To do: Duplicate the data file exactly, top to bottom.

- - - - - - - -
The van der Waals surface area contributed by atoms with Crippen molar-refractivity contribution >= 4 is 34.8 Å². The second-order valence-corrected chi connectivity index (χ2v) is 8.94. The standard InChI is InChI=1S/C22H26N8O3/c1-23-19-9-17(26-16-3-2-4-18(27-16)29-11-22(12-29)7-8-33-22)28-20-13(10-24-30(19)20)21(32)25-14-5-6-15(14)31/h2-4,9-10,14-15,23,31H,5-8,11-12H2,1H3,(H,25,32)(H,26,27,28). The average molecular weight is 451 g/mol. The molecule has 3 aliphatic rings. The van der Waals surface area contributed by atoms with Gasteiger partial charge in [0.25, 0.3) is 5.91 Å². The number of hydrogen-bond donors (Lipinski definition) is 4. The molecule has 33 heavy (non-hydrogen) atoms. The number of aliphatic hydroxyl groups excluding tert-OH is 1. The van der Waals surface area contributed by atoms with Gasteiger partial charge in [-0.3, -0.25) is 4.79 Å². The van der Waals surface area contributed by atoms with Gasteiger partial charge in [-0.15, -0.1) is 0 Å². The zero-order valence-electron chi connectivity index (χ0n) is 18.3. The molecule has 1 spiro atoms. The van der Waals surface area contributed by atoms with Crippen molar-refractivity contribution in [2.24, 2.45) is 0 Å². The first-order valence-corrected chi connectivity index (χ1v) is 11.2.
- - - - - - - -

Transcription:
The van der Waals surface area contributed by atoms with Crippen molar-refractivity contribution >= 4 is 34.8 Å². The second-order valence-corrected chi connectivity index (χ2v) is 8.94. The standard InChI is InChI=1S/C22H26N8O3/c1-23-19-9-17(26-16-3-2-4-18(27-16)29-11-22(12-29)7-8-33-22)28-20-13(10-24-30(19)20)21(32)25-14-5-6-15(14)31/h2-4,9-10,14-15,23,31H,5-8,11-12H2,1H3,(H,25,32)(H,26,27,28). The average molecular weight is 451 g/mol. The molecule has 3 aliphatic rings. The van der Waals surface area contributed by atoms with Gasteiger partial charge in [0.25, 0.3) is 5.91 Å². The number of hydrogen-bond donors (Lipinski definition) is 4. The molecule has 33 heavy (non-hydrogen) atoms. The number of aliphatic hydroxyl groups excluding tert-OH is 1. The van der Waals surface area contributed by atoms with Gasteiger partial charge in [-0.3, -0.25) is 4.79 Å². The van der Waals surface area contributed by atoms with Gasteiger partial charge in [-0.15, -0.1) is 0 Å². The zero-order valence-electron chi connectivity index (χ0n) is 18.3. The molecule has 1 spiro atoms. The van der Waals surface area contributed by atoms with Crippen molar-refractivity contribution in [2.24, 2.45) is 0 Å². The first-order valence-corrected chi connectivity index (χ1v) is 11.2.